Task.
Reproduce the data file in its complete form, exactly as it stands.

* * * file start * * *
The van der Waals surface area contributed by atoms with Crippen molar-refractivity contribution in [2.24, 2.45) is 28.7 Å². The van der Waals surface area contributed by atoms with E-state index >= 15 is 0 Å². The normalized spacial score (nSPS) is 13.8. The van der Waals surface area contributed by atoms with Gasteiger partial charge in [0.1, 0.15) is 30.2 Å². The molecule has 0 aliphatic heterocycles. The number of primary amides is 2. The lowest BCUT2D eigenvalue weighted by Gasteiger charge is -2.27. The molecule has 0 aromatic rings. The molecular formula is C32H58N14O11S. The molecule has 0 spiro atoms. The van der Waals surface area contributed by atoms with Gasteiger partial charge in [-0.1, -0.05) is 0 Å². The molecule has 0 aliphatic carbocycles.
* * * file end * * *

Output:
The van der Waals surface area contributed by atoms with Crippen molar-refractivity contribution in [2.24, 2.45) is 28.7 Å². The van der Waals surface area contributed by atoms with E-state index >= 15 is 0 Å². The normalized spacial score (nSPS) is 13.8. The van der Waals surface area contributed by atoms with Gasteiger partial charge in [0.1, 0.15) is 30.2 Å². The molecule has 0 aliphatic heterocycles. The number of primary amides is 2. The lowest BCUT2D eigenvalue weighted by Gasteiger charge is -2.27. The molecule has 0 aromatic rings. The molecular formula is C32H58N14O11S. The molecule has 0 spiro atoms. The van der Waals surface area contributed by atoms with Gasteiger partial charge in [-0.1, -0.05) is 0 Å². The molecule has 0 aliphatic carbocycles.